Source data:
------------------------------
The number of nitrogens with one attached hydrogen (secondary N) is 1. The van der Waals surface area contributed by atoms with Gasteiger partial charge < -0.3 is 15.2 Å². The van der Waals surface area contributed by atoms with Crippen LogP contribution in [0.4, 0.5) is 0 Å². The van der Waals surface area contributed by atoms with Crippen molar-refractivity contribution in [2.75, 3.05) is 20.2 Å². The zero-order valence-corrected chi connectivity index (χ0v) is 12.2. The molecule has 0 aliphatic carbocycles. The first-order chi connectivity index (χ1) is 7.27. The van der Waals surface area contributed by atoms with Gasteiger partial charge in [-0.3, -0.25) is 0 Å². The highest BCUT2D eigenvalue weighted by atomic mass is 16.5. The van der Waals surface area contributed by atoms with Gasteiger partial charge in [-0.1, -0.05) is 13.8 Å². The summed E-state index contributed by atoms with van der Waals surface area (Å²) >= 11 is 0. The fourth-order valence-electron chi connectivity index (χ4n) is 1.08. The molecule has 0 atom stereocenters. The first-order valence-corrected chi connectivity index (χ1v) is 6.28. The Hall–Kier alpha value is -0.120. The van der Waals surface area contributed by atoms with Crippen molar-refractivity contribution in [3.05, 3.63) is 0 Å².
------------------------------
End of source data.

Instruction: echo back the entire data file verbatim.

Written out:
The number of nitrogens with one attached hydrogen (secondary N) is 1. The van der Waals surface area contributed by atoms with Gasteiger partial charge < -0.3 is 15.2 Å². The van der Waals surface area contributed by atoms with Crippen LogP contribution in [0.4, 0.5) is 0 Å². The van der Waals surface area contributed by atoms with Crippen molar-refractivity contribution in [2.75, 3.05) is 20.2 Å². The zero-order valence-corrected chi connectivity index (χ0v) is 12.2. The molecule has 0 aliphatic carbocycles. The first-order chi connectivity index (χ1) is 7.27. The van der Waals surface area contributed by atoms with Gasteiger partial charge in [-0.3, -0.25) is 0 Å². The highest BCUT2D eigenvalue weighted by atomic mass is 16.5. The van der Waals surface area contributed by atoms with Gasteiger partial charge in [-0.1, -0.05) is 13.8 Å². The summed E-state index contributed by atoms with van der Waals surface area (Å²) >= 11 is 0. The fourth-order valence-electron chi connectivity index (χ4n) is 1.08. The molecule has 0 atom stereocenters. The first-order valence-corrected chi connectivity index (χ1v) is 6.28. The Hall–Kier alpha value is -0.120. The van der Waals surface area contributed by atoms with Crippen molar-refractivity contribution in [3.05, 3.63) is 0 Å².